It will, in theory, be possible to see the vertical leg, but with a drop of paint / metal-black, I don’t think it’ll be an issue.

    More once I’ve made a set and tried it out.

    Atb
    Simon
     
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  10. AJC

    AJC Western Thunderer

    The swap over is what I would expect - though I wonder whether this differed between GWR practice and those V23s that were retro-fitted with vac' brake by BR I wouldn't like to say. I'm away from my books at present in any event (my in-laws unaccountably not having an extensive rolling stock library).

    What Fraser said. The plastic levers aren't wonderful.

    Adam
     
  11. daifly

    daifly Western Thunderer

    A similar but different solution posted somewhere many years ago - I don't have a record of by whom so my apologies to the OP.
    Dave
    Springing for PD axleboxes.jpg
     
  12. BrushType4

    BrushType4 Western Thunderer

    That’s quite a neat solution.
     
  13. simond

    simond Western Thunderer

    That’s quite neat.

    I was thinking about a mk2 version of my idea with the wire hidden behind the W iron (and spring maybe) but keeping the simple installation behind the PK blocks on the floor. My original intent was to keep the wire bends all in one plane, as making a jig is easier, though if it only has one bend out of plane it’s not a problem. I suspect the 0.8mm piano wire is overkill. Time for some sums.

    More later, dependent on the vagaries of family Christmas Eve duties (mainly Dad’s taxi, I suspect).

    Atb
    Simon
     
  14. adrian

    adrian Flying Squad

    Interesting - another variation to try.
     
  15. simond

    simond Western Thunderer

    Well, some “first approximation” calculations suggested that 0.6 steel would be the right order of stiffness to give about a millimetre deflection with 50g weight on each wheel. I didn’t have any, but had an 0.42mm guitar string, so used that. The 0.8 was ridiculously stifof.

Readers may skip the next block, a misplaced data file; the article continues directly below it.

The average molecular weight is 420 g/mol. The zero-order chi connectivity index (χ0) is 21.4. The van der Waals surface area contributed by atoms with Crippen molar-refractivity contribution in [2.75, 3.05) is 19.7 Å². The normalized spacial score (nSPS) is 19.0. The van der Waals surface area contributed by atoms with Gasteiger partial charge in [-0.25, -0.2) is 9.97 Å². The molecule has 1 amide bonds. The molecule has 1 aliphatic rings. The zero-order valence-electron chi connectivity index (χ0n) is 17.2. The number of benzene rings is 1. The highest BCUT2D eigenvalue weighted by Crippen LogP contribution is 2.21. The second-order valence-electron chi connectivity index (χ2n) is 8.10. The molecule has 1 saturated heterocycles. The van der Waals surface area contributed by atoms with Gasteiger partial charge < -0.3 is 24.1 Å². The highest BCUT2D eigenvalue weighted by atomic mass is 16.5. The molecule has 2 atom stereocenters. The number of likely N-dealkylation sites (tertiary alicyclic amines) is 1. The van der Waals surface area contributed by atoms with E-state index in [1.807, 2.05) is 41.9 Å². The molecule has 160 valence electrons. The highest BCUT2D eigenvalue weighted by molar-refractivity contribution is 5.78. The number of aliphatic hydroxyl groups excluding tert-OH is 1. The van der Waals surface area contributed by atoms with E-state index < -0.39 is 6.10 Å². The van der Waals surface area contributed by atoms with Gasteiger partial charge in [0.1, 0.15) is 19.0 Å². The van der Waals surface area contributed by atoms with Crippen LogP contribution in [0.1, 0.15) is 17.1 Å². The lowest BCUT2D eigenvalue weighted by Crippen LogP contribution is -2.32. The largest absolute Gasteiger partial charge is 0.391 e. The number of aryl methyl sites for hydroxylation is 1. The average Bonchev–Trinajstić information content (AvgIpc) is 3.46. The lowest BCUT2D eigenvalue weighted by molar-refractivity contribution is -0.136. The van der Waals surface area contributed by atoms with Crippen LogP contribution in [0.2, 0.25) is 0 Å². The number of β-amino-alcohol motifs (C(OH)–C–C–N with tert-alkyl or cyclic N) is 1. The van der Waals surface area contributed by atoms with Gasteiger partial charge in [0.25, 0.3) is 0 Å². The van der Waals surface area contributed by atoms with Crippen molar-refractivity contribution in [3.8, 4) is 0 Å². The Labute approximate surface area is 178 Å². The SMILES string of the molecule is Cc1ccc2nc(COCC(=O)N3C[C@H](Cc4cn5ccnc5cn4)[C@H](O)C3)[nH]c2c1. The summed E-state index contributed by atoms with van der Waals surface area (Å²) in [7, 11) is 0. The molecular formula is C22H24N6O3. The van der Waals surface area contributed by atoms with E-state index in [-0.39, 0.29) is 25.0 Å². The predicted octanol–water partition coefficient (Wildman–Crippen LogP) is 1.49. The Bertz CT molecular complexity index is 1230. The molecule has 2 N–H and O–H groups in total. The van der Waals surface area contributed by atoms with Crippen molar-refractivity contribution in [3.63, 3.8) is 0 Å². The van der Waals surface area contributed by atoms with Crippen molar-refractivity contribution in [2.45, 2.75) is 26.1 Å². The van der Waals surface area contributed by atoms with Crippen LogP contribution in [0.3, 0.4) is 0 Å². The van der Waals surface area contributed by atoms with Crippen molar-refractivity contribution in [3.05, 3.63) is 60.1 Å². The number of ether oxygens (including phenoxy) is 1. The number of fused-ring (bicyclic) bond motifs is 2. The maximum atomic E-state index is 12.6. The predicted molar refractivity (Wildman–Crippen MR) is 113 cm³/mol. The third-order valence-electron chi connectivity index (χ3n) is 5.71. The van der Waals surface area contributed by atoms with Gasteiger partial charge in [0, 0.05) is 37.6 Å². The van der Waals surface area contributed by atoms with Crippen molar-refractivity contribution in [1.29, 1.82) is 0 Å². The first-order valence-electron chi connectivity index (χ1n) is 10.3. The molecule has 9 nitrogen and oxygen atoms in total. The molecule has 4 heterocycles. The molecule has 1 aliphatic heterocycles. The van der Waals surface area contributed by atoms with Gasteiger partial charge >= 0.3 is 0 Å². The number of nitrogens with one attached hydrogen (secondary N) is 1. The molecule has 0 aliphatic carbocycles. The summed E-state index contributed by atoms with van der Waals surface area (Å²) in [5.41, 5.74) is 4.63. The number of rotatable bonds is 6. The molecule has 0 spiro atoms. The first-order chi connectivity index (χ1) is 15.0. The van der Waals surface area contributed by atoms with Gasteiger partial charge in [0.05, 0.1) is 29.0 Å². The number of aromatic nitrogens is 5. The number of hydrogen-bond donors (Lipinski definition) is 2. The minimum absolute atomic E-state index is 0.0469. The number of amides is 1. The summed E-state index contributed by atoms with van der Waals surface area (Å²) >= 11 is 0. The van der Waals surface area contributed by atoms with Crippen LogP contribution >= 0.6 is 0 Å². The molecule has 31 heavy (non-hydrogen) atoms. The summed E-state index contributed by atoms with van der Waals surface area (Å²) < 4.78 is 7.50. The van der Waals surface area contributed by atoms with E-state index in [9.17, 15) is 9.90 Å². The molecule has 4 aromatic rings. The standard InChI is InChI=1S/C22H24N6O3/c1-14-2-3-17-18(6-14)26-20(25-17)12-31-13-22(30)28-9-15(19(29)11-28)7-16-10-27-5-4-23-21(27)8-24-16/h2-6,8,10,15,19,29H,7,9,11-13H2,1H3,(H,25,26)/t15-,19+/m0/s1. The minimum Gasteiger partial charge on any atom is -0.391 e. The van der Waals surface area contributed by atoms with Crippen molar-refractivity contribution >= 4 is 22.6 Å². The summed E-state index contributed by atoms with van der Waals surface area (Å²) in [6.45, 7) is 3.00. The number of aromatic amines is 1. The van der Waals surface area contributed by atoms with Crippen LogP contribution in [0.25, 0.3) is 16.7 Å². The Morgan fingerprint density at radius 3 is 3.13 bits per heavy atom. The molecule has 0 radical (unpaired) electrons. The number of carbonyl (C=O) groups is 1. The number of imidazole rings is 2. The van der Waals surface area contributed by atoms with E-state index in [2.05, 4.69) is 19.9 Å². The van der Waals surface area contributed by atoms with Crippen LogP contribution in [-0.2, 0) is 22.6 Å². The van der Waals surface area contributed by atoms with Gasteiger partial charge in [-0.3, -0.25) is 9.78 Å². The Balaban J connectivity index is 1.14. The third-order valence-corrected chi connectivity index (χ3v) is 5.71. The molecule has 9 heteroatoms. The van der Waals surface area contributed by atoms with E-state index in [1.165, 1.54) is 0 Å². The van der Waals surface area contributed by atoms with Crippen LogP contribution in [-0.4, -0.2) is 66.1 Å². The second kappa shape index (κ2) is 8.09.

Melted the end of the spring into the top of the axlebox to secure it, so each axle looks like this;

    image.jpg

    And assembled and on its wheels.

    image.jpg

    I didn’t pre-paint the wire, so it shows, just, but that’s not going to be a bother on a “layout model”, which, given its provenance, this one definitely is. A drop of track dirt when I paint the chassis will hide a multitude of sins.

    The wagon sits on its springs. Not fully compressed nor fully up, which is a bonus. It’s weighted to around 190g.

    What’s clear about this approach is that the springs need to be jig made. That’s no bother, a bit of strip metal and a few pins will do what’s needed. I observe that one end is stiffer than the other, and this seems to be a result of the springs pressing against the cross-beams on which the brakes are mounted, this is a result of hand-bending the springs of course, and better consistency of manufacture would clearly be a good thing in this respect.

    I think this is a cheap and effective way of improving the Parkside kits, and I think it’s worthwhile because the “loose axlebox” is effectively the opposite of compensation. The alternative, of fixing the axleboxes one end and fitting a fulcrum centrally at the other does work, but I suspect this is better.

    It’s certainly cheaper and less work than fitting tiny coil springs.

    Atb
    Simon
     
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  16. Ian@StEnochs

    Ian@StEnochs Western Thunderer

    Good solution. I've not built any Parkside kits but have used a similar system on some scratch builds.
    In my experience 'live' springs (both up and down movement) gives a better and quieter ride to the vehicle than 'dead' springs (down movement only) with the axlebox normally on a stop.
    Ian.
     
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  17. adrian

    adrian Flying Squad

    Van number 2 underway. As a slight variation this is PS28, again GWR 12T van but diag V36/V37 with sheeted sides rather than planked. Again rather than a straight build - all I'm going to cover is any deviation from the kit instructions.